This Time’s new LP Two


Alongside a steady riff, a vocal stained with bittersweet emotion cuts through a moderate rock melody at the start of This Time’s “Runaway,” lead single from their new album Two, that will carry us through the misty rhythm and into a fiery chorus unscathed. “You say you’re a runaway / But you’re daddy’s girl, and you’ll stay that way” it barks, as if to pretentiously dismiss any posers in the audience on the spot, but its tone is anything but intimidating. Enigma-free alternative rock is the name of the game in Two, and if I were the only critic saying so right now, it would come as a great surprise to me.

“Runaway” definitely isn’t the only reason why I would recommend checking out Two this winter; if anything, it’s actually one of a handful of really cool, guitar-powered tracks worth writing home about right now. “Right in Front of You” and “The Turnaround” immediately sounded like studs in my first listening session with the record, and while the balladic “Mother’s Son” doesn’t have the energy that “Solace Unexpected” or “Something About” have got in spades, its acoustic melodies and buxom vocal harmony do not feel out of place in this tracklist at all.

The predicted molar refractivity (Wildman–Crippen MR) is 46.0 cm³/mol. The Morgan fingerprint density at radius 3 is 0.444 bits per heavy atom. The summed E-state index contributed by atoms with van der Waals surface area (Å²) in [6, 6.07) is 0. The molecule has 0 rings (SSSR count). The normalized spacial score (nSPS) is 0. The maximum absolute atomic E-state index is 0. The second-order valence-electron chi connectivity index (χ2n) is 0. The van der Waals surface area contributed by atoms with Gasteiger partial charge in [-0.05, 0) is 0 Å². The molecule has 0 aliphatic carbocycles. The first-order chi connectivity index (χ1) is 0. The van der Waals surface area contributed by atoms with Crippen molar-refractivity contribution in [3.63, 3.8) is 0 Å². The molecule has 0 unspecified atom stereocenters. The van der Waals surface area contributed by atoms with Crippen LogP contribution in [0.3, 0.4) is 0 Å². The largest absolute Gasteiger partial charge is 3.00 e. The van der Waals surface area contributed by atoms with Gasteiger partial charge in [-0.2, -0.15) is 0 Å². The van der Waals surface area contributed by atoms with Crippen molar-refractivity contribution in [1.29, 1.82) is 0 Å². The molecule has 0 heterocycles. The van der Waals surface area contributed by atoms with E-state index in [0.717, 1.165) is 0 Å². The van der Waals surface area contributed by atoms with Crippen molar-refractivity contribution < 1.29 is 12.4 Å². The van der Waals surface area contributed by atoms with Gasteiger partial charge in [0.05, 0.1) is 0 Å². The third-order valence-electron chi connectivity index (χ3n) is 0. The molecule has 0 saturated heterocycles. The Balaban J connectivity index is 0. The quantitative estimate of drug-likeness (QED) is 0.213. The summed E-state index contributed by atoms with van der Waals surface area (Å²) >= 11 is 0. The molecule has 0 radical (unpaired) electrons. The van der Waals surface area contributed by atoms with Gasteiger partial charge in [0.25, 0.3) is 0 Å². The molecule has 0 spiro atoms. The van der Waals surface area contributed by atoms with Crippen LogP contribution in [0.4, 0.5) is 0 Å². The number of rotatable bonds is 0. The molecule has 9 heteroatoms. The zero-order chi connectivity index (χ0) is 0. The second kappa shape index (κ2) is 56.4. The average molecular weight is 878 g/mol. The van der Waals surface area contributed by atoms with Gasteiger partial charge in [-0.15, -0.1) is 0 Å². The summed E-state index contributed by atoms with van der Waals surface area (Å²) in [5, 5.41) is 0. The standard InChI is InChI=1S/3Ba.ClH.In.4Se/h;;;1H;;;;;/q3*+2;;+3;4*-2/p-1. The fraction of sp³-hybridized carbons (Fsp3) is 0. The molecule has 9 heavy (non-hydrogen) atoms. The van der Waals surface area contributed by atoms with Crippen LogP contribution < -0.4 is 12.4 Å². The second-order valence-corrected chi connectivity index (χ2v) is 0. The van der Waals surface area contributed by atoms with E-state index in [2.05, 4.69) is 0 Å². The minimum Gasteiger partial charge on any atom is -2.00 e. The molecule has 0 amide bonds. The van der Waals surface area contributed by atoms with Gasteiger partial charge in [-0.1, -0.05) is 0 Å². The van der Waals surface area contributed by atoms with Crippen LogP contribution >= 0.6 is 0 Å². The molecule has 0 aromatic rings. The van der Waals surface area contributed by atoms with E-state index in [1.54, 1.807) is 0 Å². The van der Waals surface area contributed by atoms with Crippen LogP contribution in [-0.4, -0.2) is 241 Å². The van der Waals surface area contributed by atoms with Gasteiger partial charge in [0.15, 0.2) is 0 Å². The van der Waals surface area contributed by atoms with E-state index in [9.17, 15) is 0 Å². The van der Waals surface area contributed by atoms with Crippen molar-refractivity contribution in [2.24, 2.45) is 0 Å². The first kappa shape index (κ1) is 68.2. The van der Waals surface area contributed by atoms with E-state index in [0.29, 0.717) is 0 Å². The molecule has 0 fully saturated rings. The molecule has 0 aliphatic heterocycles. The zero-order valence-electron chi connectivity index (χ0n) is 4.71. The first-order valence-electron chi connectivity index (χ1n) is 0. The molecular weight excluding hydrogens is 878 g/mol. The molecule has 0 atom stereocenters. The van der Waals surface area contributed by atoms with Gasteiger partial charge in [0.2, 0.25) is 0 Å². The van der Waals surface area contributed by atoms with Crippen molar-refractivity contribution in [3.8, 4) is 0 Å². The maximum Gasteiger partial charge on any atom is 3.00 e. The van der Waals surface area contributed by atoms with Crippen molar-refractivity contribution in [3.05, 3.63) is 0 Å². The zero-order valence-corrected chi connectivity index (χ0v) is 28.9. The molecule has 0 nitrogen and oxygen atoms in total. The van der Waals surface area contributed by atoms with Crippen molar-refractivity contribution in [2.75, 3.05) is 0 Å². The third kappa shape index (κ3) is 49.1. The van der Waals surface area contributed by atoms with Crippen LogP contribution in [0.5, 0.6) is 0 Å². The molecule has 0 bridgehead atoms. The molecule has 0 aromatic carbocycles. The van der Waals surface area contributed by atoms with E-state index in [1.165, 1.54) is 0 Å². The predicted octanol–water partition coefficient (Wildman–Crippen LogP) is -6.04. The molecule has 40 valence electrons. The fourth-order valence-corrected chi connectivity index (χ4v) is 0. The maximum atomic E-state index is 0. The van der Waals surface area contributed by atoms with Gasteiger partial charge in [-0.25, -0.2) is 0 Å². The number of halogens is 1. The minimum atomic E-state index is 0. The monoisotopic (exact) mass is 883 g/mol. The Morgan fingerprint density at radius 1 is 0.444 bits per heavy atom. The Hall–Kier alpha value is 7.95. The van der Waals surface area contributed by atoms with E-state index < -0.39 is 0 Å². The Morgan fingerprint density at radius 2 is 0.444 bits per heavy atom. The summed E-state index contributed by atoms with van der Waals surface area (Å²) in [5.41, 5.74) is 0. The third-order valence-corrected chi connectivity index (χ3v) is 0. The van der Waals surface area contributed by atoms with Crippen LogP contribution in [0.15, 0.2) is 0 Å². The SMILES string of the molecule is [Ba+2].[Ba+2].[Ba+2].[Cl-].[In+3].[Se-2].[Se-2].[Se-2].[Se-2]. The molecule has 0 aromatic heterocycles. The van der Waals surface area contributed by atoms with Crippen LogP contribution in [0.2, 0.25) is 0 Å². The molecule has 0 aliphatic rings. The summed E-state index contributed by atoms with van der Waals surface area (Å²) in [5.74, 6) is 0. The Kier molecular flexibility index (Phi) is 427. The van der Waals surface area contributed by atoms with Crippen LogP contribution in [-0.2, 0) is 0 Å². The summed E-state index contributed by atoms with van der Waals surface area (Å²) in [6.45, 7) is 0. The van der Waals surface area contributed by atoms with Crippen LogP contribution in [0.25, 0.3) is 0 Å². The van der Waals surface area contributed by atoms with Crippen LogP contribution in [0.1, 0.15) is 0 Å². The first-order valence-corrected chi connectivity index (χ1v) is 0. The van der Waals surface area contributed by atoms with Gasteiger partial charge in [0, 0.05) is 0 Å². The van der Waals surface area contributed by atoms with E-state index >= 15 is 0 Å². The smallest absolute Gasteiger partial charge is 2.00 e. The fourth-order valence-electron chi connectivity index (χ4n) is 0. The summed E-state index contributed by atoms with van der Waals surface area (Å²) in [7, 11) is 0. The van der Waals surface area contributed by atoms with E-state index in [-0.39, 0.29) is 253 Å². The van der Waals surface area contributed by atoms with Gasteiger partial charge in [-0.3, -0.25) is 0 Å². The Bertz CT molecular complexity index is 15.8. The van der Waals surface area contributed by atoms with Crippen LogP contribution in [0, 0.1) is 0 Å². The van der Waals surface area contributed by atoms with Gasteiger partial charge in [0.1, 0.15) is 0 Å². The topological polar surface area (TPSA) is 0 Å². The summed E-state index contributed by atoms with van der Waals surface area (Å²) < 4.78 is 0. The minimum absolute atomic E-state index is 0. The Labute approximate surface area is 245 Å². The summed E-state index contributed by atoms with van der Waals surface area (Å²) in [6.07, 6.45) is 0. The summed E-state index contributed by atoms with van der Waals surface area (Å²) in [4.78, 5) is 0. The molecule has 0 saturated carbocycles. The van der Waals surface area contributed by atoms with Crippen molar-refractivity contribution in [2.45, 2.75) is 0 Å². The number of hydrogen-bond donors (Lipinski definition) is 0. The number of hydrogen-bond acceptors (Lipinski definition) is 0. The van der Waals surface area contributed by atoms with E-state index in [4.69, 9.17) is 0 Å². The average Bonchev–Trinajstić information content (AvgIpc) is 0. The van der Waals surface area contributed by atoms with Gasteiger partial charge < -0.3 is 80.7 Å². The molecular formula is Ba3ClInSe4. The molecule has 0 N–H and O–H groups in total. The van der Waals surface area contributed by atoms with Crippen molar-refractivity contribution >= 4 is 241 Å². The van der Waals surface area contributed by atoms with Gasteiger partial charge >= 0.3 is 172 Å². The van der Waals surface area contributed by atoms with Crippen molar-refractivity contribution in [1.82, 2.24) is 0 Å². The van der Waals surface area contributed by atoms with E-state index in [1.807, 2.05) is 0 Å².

As far as the production quality here goes, this is a very tightly-mastered album from start to finish, with the opening song “Around,” as well as “Be Somebody,” “Runaway” and the devious “Street Walking Blues” taking home the biggest prizes for polish. This Time keep the focus more on texture, melody and percussive might than they do any other components in Two, and I think that if they keep with this current recipe for success, they’re going to see a lot more adulation on the American side of the border come 2020 and beyond.

This Time’s new record Two is all about physicality and musical prowess, and to put it as simply as I can, it’s a real treat for pop and rock fans alike this season. Though western music has been evolving in the last decade in more ways than the casual fan is able to keep up with, indie bands like this one are supplying us with plenty of reasons to believe that the best is still to come. Two is structured like a traditional pop record but lacks any of the conventional traits that would leave it tied to the current rock n’ roll age in hindsight, and that makes it quite the find at the moment (to say the least).

Loretta Kim

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